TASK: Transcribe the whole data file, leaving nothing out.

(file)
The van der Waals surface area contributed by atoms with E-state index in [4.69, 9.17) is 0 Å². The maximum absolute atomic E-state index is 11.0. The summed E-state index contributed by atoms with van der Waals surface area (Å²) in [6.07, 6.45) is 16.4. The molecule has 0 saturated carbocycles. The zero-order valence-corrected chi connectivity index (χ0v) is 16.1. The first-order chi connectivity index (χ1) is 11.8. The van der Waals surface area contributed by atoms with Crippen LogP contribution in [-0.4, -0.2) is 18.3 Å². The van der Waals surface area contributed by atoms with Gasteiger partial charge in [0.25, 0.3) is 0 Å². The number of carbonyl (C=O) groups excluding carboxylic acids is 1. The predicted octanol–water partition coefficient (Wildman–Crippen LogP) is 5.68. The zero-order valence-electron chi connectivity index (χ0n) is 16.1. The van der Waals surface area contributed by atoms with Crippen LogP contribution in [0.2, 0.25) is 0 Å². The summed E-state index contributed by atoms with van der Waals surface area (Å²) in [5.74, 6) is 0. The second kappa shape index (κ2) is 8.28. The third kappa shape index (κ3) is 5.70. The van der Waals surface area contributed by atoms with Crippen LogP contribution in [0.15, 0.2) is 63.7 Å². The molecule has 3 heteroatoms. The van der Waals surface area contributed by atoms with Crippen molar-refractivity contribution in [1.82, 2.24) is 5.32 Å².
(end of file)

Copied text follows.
The van der Waals surface area contributed by atoms with E-state index in [4.69, 9.17) is 0 Å². The maximum absolute atomic E-state index is 11.0. The summed E-state index contributed by atoms with van der Waals surface area (Å²) in [6.07, 6.45) is 16.4. The molecule has 0 saturated carbocycles. The zero-order valence-corrected chi connectivity index (χ0v) is 16.1. The first-order chi connectivity index (χ1) is 11.8. The van der Waals surface area contributed by atoms with Crippen LogP contribution in [-0.4, -0.2) is 18.3 Å². The van der Waals surface area contributed by atoms with Gasteiger partial charge in [0.25, 0.3) is 0 Å². The number of carbonyl (C=O) groups excluding carboxylic acids is 1. The predicted octanol–water partition coefficient (Wildman–Crippen LogP) is 5.68. The zero-order valence-electron chi connectivity index (χ0n) is 16.1. The van der Waals surface area contributed by atoms with Crippen LogP contribution in [0.2, 0.25) is 0 Å². The summed E-state index contributed by atoms with van der Waals surface area (Å²) in [5.74, 6) is 0. The second kappa shape index (κ2) is 8.28. The third kappa shape index (κ3) is 5.70. The van der Waals surface area contributed by atoms with Crippen LogP contribution in [0.15, 0.2) is 63.7 Å². The molecule has 3 heteroatoms. The van der Waals surface area contributed by atoms with Crippen molar-refractivity contribution in [1.82, 2.24) is 5.32 Å².